(Click to listen to an audio recording of this article: What does it mean to be a living sacrifice?)
“I beseech you therefore, brethren, by the mercies of God, that you present your bodies a living sacrifice, holy, acceptable to God, which is your spiritual service.” Romans 12:1.
Paul beseeched the Romans to present their bodies as a living sacrifice. In other words, it was really urgent for him that they do this; it was something really significant. But what does it actually mean to give our bodies as a living sacrifice? Clearly, he was speaking figuratively, not literally. And this entreaty was not just for the Romans – it is essential for us in our day too!
To answer this question, we have combined two articles – one by Sigurd Bratlie and one by Johan Oscar Smith. May this message inspire you to remain in this constant state of presenting your own body as a living sacrifice!
A living sacrifice
Our service to God is to present our bodies as an acceptable sacrifice to Him. What I have sacrificed is no longer mine. When He came into the world, Jesus said, “A body You have prepared for Me … Behold, I have come … to do Your will, O God.” Hebrews 10:5-7. He could have used His body to seek His own – to seek honor and power, to lead a pleasant life, etc. – but He did not live to please Himself. (John 6:38; Romans 15:3.) He presented His body to God as an acceptable sacrifice. Everything He did with His body was for our benefit and salvation.
Now we are called to follow Him. Now the time has come for us to present our bodies as a sacrifice. We must take care that our body is always ready, holy, acceptable to God to carry out His will. We must not use it to seek our own, but rather for our neighbor’s best. (Romans 15:1-2.) The tongue must not be used to speak on our behalf, defending ourselves, but to speak on God’s behalf – to speak to edification that it may impart grace to the hearers. (Ephesians 4:29.) My legs shall not be used to run where I like to go, but to run where I can be of profit. My arms shall not be used to lay hold of and take what I like, but to give to the others what is profitable. Therefore, my body is meant to profit the others, not myself.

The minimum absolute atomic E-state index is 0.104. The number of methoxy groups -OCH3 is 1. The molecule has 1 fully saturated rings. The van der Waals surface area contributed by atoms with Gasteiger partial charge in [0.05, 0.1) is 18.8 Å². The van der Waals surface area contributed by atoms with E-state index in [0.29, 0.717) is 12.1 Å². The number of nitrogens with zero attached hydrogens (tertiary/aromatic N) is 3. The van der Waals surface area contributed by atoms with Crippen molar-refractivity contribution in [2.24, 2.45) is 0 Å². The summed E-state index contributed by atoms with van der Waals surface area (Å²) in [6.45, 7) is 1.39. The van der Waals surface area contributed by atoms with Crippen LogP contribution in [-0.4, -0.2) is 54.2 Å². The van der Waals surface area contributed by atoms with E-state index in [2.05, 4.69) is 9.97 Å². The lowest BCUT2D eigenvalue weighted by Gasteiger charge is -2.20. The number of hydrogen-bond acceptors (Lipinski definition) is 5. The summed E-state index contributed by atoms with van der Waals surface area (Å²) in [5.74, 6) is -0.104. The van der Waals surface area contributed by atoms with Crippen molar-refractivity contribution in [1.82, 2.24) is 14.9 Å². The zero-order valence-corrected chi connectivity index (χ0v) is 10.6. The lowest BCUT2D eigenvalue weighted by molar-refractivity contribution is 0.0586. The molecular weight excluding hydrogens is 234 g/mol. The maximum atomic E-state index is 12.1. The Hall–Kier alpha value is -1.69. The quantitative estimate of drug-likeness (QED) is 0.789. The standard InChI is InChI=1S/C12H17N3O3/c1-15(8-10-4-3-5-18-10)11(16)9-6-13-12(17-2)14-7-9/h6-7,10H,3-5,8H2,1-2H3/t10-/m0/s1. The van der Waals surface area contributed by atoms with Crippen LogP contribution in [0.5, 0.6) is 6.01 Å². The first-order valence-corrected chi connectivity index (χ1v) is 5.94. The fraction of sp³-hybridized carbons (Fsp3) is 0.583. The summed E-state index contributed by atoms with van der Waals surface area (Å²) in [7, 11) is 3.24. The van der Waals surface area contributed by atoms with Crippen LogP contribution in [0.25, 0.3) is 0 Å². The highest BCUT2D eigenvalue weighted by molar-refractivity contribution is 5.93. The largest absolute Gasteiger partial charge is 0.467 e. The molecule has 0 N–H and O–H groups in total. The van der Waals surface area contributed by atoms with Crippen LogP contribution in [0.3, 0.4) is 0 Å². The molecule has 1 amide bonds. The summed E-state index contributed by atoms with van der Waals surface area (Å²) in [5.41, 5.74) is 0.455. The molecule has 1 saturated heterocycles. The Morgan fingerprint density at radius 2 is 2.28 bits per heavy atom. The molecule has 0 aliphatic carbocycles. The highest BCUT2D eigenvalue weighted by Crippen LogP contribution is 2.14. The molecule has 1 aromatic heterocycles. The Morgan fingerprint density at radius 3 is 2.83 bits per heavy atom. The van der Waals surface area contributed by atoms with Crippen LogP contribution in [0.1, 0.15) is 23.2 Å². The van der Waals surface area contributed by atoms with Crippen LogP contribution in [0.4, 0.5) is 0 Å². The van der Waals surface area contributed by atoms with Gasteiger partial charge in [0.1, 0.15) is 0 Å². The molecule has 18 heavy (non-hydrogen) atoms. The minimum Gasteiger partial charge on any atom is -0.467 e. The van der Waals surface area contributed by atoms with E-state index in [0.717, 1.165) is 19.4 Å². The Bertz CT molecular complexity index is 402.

If I give everything I own to the poor, but have not love, it profits me nothing. Love does not seek its own. (1 Corinthians 13:3,5.) If I give away everything I own, but seek to receive it again in the form of honor and a good report, then it is not a work done with a sacrificed body. I have sought my own and am nothing. Love does not seek its own.
Not my will, but Yours, be done
Beingmeans that I turn away from my own will to do God’s will. Jesus prayed, “Not My will, but Yours, be done.” Luke 22:42. It might seem like God is requiring things that are humanly impossible for you, things you will never be able to do. No, not at all. He has given His commandments that we may keep them exactly, and as the day is, so shall our strength be. He always gives grace to help at the right time, and grace is power to do His will.
When Jesus was on earth, He said, “Behold I have come – in the volume of the book it is written of Me – to do Your will, O God.” Hebrews 10:7. Jesus had the power of God’s Spirit over Him to do God’s will because He offered Himself in the power of an eternal Spirit. He had a self-will, but He sacrificed that to fulfill His Father’s will. The sacrifice was within Himself, and He was obedient; therefore He could teach us to pray this prayer: “Your will be done on earth as it is in heaven.” Matthew 6:10.
The point is that people are to do the will of God here on earth. We have received power to do His will through the Holy Spirit which has come upon us, the same Spirit that was over Jesus in the days of His flesh. Just as any sensible person here on earth would not expect more from his children than they can manage, much more will our heavenly Father tailor His divine will to the circumstances of our lives. To believe anything else is unbelief. Our human reasoning can tell us that God’s great demands on us are unreasonable. But these thoughts are sinful; they have nothing to do with reality. God’s will is our sanctification, and His will can be done. It must be done if we are going to be sanctified. It is written that Christ has become for us the wisdom of God, righteousness, sanctification and redemption. (1 Corinthians 1:30.) He works in us to will and to do, and He takes care not to work in us more than we are able to do.
“Sacrifice and offering, burnt offerings and offerings for sin You did not desire.” Hebrews 10:8. All these sacrifices were outside the body, and they were never able to bring people to the sacrifices within the body – those sacrifices which Jesus Christ came to offer. We are also called to partake of this ministry of sacrifice. Just as Abraham and God were in agreement concerning the sacrifice of Isaac, we also must agree with God to offer our own Isaac. Only then can God’s will be done on earth as it is in heaven.
(Johan Oscar Smith)
These articles have been translated from Norwegian and were first published in BCC’s periodical Skjulte Skatter (Hidden Treasures) as “Serving God” (Sigurd Bratlie) in November 1932 and “God’s will – my will” (Johan Oscar Smith) in January 1943.
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Scripture taken from the New King James Version®. Copyright © 1982 by Thomas Nelson. Used by permission. All rights reserved.